@gungan - thanks very much! for that link, which is interesting and in turn leads to other very interesting links with lots of good information.
Regarding the PhotoShop “gamma” checkbox, I don’t have access to current PhotoShop, and have to go way out of my way to set up a very old version of PhotoShop. But see this article:
Other people have checked various versions of PhotoShop for me, and I can confirm for an older version of PhotoShop, that only some operations use linear RGB even when the “gamma” checkbox is checked. Except for 32-bit floating point precision - then AFAIK PhotoShop linearizes all operations.
Run the tests in the article on GIMP-2.10 using “default” for everything, and then again using “legacy”. Please use 32-bit floating point precision. At 8-bit precision there is not enough shadow information to prevent posterization when working on linear RGB, which I think is the source of what you have described as “not smooth” when using default brush strokes and blend modes.
The whole point of high bit depth GIMP 2.10 is that unlike 8-bit GIMP-2.8, GIMP-2.10 operates on linearized RGB whenever appropriate to avoid “gamma” artifacts. Most GIMP operations do use linear RGB except of course for “legacy” mode. The few operations that don’t operate on linear RGB, use perceptual RGB for various good and carefully considered reasons. For example, Posterize is supposed to group tones “perceptually”, not linearly. Some operations make it really easy to operate on linear or on perceptual RGB at the user’s choice. And most operations do allow to choose one way or the other, but “how” isn’t always obvious.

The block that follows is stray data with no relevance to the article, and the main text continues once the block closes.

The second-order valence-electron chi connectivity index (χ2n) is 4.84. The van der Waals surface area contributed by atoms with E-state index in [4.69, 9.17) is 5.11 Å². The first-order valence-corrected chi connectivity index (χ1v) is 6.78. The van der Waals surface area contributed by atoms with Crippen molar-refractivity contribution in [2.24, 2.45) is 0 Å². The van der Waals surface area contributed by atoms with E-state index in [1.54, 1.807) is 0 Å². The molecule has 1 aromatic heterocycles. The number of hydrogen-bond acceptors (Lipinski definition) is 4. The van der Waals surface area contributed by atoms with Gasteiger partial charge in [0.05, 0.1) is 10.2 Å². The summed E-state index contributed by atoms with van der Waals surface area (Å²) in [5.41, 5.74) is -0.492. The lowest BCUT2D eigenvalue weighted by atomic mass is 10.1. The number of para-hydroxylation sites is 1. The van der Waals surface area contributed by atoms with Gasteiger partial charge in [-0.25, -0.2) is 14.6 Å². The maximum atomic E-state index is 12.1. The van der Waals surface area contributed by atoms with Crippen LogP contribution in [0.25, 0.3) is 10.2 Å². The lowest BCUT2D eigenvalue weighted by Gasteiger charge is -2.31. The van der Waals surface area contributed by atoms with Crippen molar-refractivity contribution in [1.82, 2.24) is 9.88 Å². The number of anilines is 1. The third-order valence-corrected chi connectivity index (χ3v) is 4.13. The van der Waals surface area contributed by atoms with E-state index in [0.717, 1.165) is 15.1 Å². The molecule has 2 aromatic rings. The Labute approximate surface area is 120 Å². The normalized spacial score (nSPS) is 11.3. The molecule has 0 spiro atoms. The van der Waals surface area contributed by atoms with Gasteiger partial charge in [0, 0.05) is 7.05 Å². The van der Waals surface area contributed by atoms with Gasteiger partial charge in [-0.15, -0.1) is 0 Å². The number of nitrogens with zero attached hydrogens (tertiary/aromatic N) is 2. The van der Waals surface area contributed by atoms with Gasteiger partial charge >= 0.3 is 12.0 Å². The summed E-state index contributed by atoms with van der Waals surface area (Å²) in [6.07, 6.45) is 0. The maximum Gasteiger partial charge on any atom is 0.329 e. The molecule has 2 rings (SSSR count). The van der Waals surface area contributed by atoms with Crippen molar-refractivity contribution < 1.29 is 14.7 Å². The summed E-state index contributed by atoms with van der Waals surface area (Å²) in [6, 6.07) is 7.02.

See this article and especially look at the pictures:
Parts of the article are out of date. For example, now GIMP does allow operating on linear RGB for Levels and Curves. And changing between linear or perceptual precision does no longer affect the layer blend modes, for GIMP-2.10 that’s done using “right-click/change Composite/Blend/etc” as we’ve already talked about, or by using “Legacy” blend modes.
For people who’ve always painted using 8-bit images and so necessarily perceptual RGB instead of linear RGB, getting used to working with linear RGB takes some time. The Blender/VFX/3D people started making that change many years ago and after sufficient ranting and user education and changes in software, finally it’s easy to use linear RGB in the relevants softwares.
It’s odd how long it’s taken artists/photographers and painting/editing software to start using/allowing painting/editing using linear RGB. But after years of everyone “doing it wrong” because of 8-bit software limitations, switching to using linear RGB really is an adjustment, which is the point of GIMP-2.10’s “legacy” blend modes. And sometimes artistic choice trumps “technically correct”, which is why usually in GIMP-2.10 there’s a way to “do the technically wrong thing for the right artistic reason”.